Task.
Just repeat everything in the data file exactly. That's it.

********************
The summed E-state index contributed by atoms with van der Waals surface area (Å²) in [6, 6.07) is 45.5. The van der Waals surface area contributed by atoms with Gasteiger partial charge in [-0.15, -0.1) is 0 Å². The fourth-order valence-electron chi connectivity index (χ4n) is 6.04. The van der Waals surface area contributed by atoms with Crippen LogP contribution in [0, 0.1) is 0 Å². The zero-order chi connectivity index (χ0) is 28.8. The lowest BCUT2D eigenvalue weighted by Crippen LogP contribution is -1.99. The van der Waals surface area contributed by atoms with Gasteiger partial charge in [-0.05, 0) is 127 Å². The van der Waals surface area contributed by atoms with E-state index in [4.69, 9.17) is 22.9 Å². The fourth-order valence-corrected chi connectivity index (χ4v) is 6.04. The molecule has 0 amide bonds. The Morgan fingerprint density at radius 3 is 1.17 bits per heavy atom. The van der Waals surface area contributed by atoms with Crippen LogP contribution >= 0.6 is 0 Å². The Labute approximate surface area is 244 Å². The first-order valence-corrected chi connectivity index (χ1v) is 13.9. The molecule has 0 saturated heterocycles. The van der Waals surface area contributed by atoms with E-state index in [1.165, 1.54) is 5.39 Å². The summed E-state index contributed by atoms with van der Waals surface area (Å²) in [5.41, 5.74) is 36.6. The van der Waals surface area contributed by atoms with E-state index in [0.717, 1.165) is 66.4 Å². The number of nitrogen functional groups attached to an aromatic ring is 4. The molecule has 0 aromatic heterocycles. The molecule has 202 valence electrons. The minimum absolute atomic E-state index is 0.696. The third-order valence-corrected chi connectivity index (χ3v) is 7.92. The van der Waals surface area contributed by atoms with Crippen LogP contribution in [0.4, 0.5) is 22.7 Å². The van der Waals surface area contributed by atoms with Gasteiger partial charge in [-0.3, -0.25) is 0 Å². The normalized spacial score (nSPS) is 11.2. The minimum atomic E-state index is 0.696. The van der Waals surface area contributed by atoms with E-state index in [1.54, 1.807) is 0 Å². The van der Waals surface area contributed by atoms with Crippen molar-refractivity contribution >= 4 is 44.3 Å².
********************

The summed E-state index contributed by atoms with van der Waals surface area (Å²) in [6, 6.07) is 45.5. The van der Waals surface area contributed by atoms with Gasteiger partial charge in [-0.15, -0.1) is 0 Å². The fourth-order valence-electron chi connectivity index (χ4n) is 6.04. The van der Waals surface area contributed by atoms with Crippen LogP contribution in [0, 0.1) is 0 Å². The zero-order chi connectivity index (χ0) is 28.8. The lowest BCUT2D eigenvalue weighted by Crippen LogP contribution is -1.99. The van der Waals surface area contributed by atoms with Gasteiger partial charge in [-0.05, 0) is 127 Å². The van der Waals surface area contributed by atoms with E-state index in [4.69, 9.17) is 22.9 Å². The fourth-order valence-corrected chi connectivity index (χ4v) is 6.04. The molecule has 0 amide bonds. The Morgan fingerprint density at radius 3 is 1.17 bits per heavy atom. The van der Waals surface area contributed by atoms with Crippen LogP contribution >= 0.6 is 0 Å². The Labute approximate surface area is 244 Å². The first-order valence-corrected chi connectivity index (χ1v) is 13.9. The molecule has 0 saturated heterocycles. The van der Waals surface area contributed by atoms with E-state index in [1.165, 1.54) is 5.39 Å². The summed E-state index contributed by atoms with van der Waals surface area (Å²) in [5.41, 5.74) is 36.6. The van der Waals surface area contributed by atoms with E-state index in [0.717, 1.165) is 66.4 Å². The number of nitrogen functional groups attached to an aromatic ring is 4. The molecule has 0 aromatic heterocycles. The molecule has 202 valence electrons. The minimum absolute atomic E-state index is 0.696. The third-order valence-corrected chi connectivity index (χ3v) is 7.92. The van der Waals surface area contributed by atoms with Crippen LogP contribution in [0.4, 0.5) is 22.7 Å². The van der Waals surface area contributed by atoms with Gasteiger partial charge in [-0.3, -0.25) is 0 Å². The normalized spacial score (nSPS) is 11.2. The minimum atomic E-state index is 0.696. The van der Waals surface area contributed by atoms with E-state index in [1.54, 1.807) is 0 Å². The van der Waals surface area contributed by atoms with Crippen molar-refractivity contribution >= 4 is 44.3 Å².